Loading... The Drunkard's walk : how randomness rules our lives (original 2008; edition 2008)by Leonard Mlodinow
Work detailsThe Drunkard's Walk : How Randomness Rules Our Lives by Leonard Mlodinow (2008)
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Sign up for LibraryThing to find out whether you'll like this book. No current Talk conversations about this book. not in CLAN Though statistics and probabilities are not really "my thing", and at times I wanted to read sometihng a little more lighthearted (I was reading this during the holidays), the book presented some interesting ideas. I'm not sure if I felt inspired or disheartened by the ideas presented. The author touches on the human need to feel that they have some measure of control - and then presented the idea that we basically have none. I listened to this as a book on CD and thought the reader did a fabulous job. Mlodinow actually makes probability and statistics interesting. George Gamow introduced me to Monte Carlo methods in a chapter of "One Two Three Infinity" (Hal's Pick of April, 2001) that I first read when I was about twelve. His vivid description and witty illustration of the path of a staggering drunk comes clearly to mind even these many decades later, and it surely inspired my research on a number of projects. Leonard Mlodinow has written a book that could well have a similar effect on its readers. Without using equations, he addresses some serious ideas, such as conditional probabilities and Bayesian statistics. His chapter on Measurement could be used for any of several science courses, and would be better than what is usually found. A scenario on conditional probability: Given that a couple with two children has one girl, the probability that they have two girls is 1/3. Maybe you were aware of that. But did you know that, if it is given that they have one girl named Florida, that the probability that they have two girls is 1/2? "The Drunkard's Walk" is full of many such seductive examples, that are not only theoretically interesting but also important in everyday life. An engaging review of probability and statistics, but I sometimes wished he would explain the mathematics behind things in more detail. Also, there was more historical information than I was expecting, which I wasn't that interested in.
This book is rich in handy little definitions that serve as signposts for would-be gamblers: availability bias, for instance, and the law of sample space; the lucky-guess scenario and the wrong-guess scenario; the prosecutor's fallacy, the sharpshooter effect and the law of large numbers.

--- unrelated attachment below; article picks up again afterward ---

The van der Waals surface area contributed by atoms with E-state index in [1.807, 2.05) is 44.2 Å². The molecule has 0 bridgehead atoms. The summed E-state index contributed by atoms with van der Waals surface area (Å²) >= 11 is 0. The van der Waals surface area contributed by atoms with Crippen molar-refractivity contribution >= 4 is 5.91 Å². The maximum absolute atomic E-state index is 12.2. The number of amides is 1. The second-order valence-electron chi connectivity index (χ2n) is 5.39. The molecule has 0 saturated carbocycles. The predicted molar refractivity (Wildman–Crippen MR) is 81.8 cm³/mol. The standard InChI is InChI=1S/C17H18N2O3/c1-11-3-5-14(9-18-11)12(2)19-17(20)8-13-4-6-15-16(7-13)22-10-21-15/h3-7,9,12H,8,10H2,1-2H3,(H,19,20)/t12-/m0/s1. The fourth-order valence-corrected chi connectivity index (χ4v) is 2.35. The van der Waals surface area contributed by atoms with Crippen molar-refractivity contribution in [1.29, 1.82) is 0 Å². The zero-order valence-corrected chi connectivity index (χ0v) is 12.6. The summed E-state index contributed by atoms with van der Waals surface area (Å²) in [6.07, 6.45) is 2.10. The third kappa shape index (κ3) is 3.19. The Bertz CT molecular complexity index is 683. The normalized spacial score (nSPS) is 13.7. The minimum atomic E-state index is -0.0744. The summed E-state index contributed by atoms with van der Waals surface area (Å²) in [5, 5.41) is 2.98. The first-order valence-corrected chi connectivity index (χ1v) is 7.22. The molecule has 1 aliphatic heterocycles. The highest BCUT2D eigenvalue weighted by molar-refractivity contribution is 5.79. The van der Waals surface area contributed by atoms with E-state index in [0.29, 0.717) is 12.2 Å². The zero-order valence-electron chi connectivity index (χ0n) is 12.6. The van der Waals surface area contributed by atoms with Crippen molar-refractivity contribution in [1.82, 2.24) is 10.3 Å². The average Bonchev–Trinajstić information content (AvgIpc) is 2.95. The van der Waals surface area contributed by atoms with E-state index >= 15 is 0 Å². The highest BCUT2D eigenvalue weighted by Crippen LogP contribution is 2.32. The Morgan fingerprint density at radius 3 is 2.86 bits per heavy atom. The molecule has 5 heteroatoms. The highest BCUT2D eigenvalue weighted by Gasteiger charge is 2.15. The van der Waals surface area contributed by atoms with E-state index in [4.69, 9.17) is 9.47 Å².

References to this work on external resources. Wikipedia in English (6)Amazon.com Amazon.com Review (ISBN 0307275175, Paperback)Amazon Guest Review: Stephen HawkingPublished in 1988, Stephen Hawking’s A Brief History of Time became perhaps one of the unlikeliest bestsellers in history: a not-so-dumbed-down exploration of physics and the universe that occupied the London Sunday Times bestseller list for 237 weeks. Later successes include 1995’s A Briefer History of Time, The Universe in a Nutshell, and God Created the Integers: The Mathematical Breakthroughs that Changed History. Stephen Hawking is Lucasian Professor of Mathematics at the University of Cambridge. In The Drunkard’s Walk Leonard Mlodinow provides readers with a wonderfully readable guide to how the mathematical laws of randomness affect our lives. With insight he shows how the hallmarks of chance are apparent in the course of events all around us. The understanding of randomness has brought about profound changes in the way we view our surroundings, and our universe. I am pleased that Leonard has skillfully explained this important branch of mathematics. --Stephen Hawking (retrieved from Amazon Thu, 12 Mar 2015 18:09:56 -0400) An irreverent look at how randomness influences our lives, and how our successes and failures are far more dependent on chance events than we recognize. (summary from another edition) |
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